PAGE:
Our next stop is the Mesquite Flats Sand Dunes, the best known and easiest to visit dunes in Death Valley. Located in the central region of the park near Stovepipe Wells, these dunes are surrounded by mountains on all sides. Covering a vast area, these dunes have been used to film sand dune scenes in several movies, including Star Wars. The highest dune crests at about 130 feet, a dwarf in comparison to other dunes in the area such as the Eureka Valley Dunes. This dune field includes three types of sand dunes – crescent, linear, and star shaped – and is comprised of tiny grains of quartz and feldspar that sculpt its picturesque beauty. Stands of mesquite trees on knolls and creosote bushes pepper the dunes, providing a welcoming habitat for wildlife.
Continuing on to the lowest point in North America with an ‘elevation’ of 282 feet below sea level, Badwater Basin consists of a massive expanse of hexagonal, honeycomb-shaped salt flats, comprised of near pure table salt. These salt pans were first created by the drying up of a lake thousands of years ago. When significant rains flood Badwater, the salt flats become covered with thin layers of standing water. Due to massive evaporation in this desert inferno, the precious water is not long for this harsh world. The initial flooding dissolves some of the salt, which is then redeposited as crystals when the liquid dissipates. The repeated freeze/thaw and rain/evaporation cycles morph the fragile salt crust into geometric salt pans. In contrast, the Dead Sea, between Israel and Jordan, is the lowest point in the world at 1,371 feet below sea level.
Badwater contains a small but beautiful spring-fed pool of ‘bad water’ adjacent to the road in a sink. Accumulated salts render the water undrinkable, thus giving rise to the name. However, both plant and animal life are present in the pool, including pickleweed, aquatic insects, and the so-called Badwater snail. Close by and just off Badwater Road, the Devil’s Golf Course is a large salt pan on the floor of Death Valley, named after a phrase in the 1934 National Park Service guide book which stated that “only the devil could play golf” on its surface, due to a rough texture from the large halite (rock salt or mineral form of sodium chloride) crystal formations.
At a much higher elevation sits one of the most popular places in Death Valley – Zabriskie Point – known for its other-worldly erosional landscapes, colorful sediments, and badland formations. Part of the Amargosa Range, Zabriskie Point consists of sediments from the ancient Furnace Creek Lake, which dried up millions of years prior to the birth of Death Valley. Named for Christian Zabriskie, Vice-President and General Manager of the Pacific Coast Borax Company, Zabriskie Point was also the setting for a 1970 film of the same name by Italian director Michelangelo Antonioni about the late 1960s counterculture of the United States. The Pacific Coast Borax Company’s famed twenty-mule teams were used to transport borax out of Death Valley to nearby rail spurs.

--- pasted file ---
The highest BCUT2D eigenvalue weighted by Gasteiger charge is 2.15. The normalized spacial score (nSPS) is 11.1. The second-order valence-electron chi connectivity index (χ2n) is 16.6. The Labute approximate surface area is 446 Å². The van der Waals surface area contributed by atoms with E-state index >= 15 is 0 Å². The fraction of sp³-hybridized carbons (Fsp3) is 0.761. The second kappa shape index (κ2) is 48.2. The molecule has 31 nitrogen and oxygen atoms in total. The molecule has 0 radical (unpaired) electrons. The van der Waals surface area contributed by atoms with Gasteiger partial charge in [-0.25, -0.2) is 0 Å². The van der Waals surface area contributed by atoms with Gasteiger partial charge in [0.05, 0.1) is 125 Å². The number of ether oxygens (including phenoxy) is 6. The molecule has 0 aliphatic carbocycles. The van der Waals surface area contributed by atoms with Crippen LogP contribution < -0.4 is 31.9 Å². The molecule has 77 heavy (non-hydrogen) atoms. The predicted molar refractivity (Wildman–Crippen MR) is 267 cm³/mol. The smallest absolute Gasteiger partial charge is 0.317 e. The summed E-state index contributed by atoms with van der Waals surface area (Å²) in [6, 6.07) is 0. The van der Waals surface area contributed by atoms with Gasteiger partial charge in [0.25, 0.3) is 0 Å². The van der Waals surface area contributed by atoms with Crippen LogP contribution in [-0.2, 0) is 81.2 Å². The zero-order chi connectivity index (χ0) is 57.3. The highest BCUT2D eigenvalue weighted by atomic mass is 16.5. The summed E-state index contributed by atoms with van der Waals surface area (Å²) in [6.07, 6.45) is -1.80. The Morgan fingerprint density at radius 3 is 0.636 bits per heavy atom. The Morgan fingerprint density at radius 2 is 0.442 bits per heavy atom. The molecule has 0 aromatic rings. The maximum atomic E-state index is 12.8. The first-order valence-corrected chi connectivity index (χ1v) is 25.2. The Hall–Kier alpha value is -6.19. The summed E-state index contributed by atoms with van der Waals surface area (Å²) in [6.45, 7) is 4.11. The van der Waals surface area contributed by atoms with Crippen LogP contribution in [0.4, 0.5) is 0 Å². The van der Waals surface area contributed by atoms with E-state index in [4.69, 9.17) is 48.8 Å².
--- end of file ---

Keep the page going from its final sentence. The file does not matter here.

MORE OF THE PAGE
Over the course of time, sediments collected at the lake’s bottom, including saline muds, mountain gravel, and ashfalls from volcanic fields. Borate minerals were also concentrated in the lake bed from thermal waters and rhyolite volcanic rock alterations, thus contributing to the wide variety of colors. When mountains rising to the west caused the climate to become much more arid, the lake dried up. The eventual widening and sinking of Death Valley and rise of the Black Mountains caused a tilt in the area. This tilt-shift provided the relief needed to achieve the erosion responsible for the creation of the badland formations. The visibly dark material capping the ridges is lava, which retarded erosion in places. This is evident when viewing the Manly Beacon outcrop (pictured above), which is much higher than other portions of the badlands.
Pictured above is the renowned Artist’s Palette accessible from Artist’s Drive. This nine-mile, one-way, scenic loop drive through multi-hued volcanic and sedimentary hills rises up to the top of an alluvial fan fed by a deep canyon cut into the Black Mountains. Artist’s Palette is on the face of the mountain and is noted for its rich varied colors caused by the oxidation of different metals such as iron salts, mica, and manganese. This area is known as the Artist Drive Formation which is very photogenic, especially in late afternoon light. The Miocene-aged rocks serve as evidence for one of Death Valley’s most violently explosive volcanic periods, and are comprised of cemented gravel, playa deposits, and volcanic debris, estimated to be 5,000 feet thick.
All these images were taken with my Nikon D800 full-frame DSLR, and are HDR (high dynamic range) photographs comprised of bracketed RAW shots processed in Photomatix Pro, Lightroom, Photoshop, and with onOne Software’s Perfect Photo Suite. More images are currently being post-processed; I will add them to this post in the future. For more information on Death Valley National Park, please visit the official National Park Service Death Valley homepage.